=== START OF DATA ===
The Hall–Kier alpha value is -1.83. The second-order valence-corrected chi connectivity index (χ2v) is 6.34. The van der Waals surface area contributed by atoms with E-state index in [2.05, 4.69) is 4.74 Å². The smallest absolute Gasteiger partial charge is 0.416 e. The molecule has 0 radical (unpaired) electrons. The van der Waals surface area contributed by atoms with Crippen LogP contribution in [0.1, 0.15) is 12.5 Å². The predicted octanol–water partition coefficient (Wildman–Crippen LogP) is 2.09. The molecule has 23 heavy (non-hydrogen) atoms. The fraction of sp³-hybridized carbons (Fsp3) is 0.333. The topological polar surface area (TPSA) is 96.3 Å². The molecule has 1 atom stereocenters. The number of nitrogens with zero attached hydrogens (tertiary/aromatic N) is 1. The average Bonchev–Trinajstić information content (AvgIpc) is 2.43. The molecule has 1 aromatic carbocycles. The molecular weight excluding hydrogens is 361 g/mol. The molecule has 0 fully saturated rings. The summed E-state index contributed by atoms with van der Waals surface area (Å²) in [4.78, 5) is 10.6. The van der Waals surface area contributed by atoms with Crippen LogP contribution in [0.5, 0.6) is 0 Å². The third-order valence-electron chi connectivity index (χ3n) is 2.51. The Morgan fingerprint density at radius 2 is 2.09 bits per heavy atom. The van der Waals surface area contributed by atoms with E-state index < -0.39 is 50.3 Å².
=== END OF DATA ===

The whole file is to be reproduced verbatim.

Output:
The Hall–Kier alpha value is -1.83. The second-order valence-corrected chi connectivity index (χ2v) is 6.34. The van der Waals surface area contributed by atoms with E-state index in [2.05, 4.69) is 4.74 Å². The smallest absolute Gasteiger partial charge is 0.416 e. The molecule has 0 radical (unpaired) electrons. The van der Waals surface area contributed by atoms with Crippen LogP contribution in [0.1, 0.15) is 12.5 Å². The predicted octanol–water partition coefficient (Wildman–Crippen LogP) is 2.09. The molecule has 23 heavy (non-hydrogen) atoms. The fraction of sp³-hybridized carbons (Fsp3) is 0.333. The topological polar surface area (TPSA) is 96.3 Å². The molecule has 1 atom stereocenters. The number of nitrogens with zero attached hydrogens (tertiary/aromatic N) is 1. The average Bonchev–Trinajstić information content (AvgIpc) is 2.43. The molecule has 1 aromatic carbocycles. The molecular weight excluding hydrogens is 361 g/mol. The molecule has 0 fully saturated rings. The summed E-state index contributed by atoms with van der Waals surface area (Å²) in [4.78, 5) is 10.6. The van der Waals surface area contributed by atoms with Crippen LogP contribution in [0.5, 0.6) is 0 Å². The third-order valence-electron chi connectivity index (χ3n) is 2.51. The Morgan fingerprint density at radius 2 is 2.09 bits per heavy atom. The van der Waals surface area contributed by atoms with E-state index < -0.39 is 50.3 Å².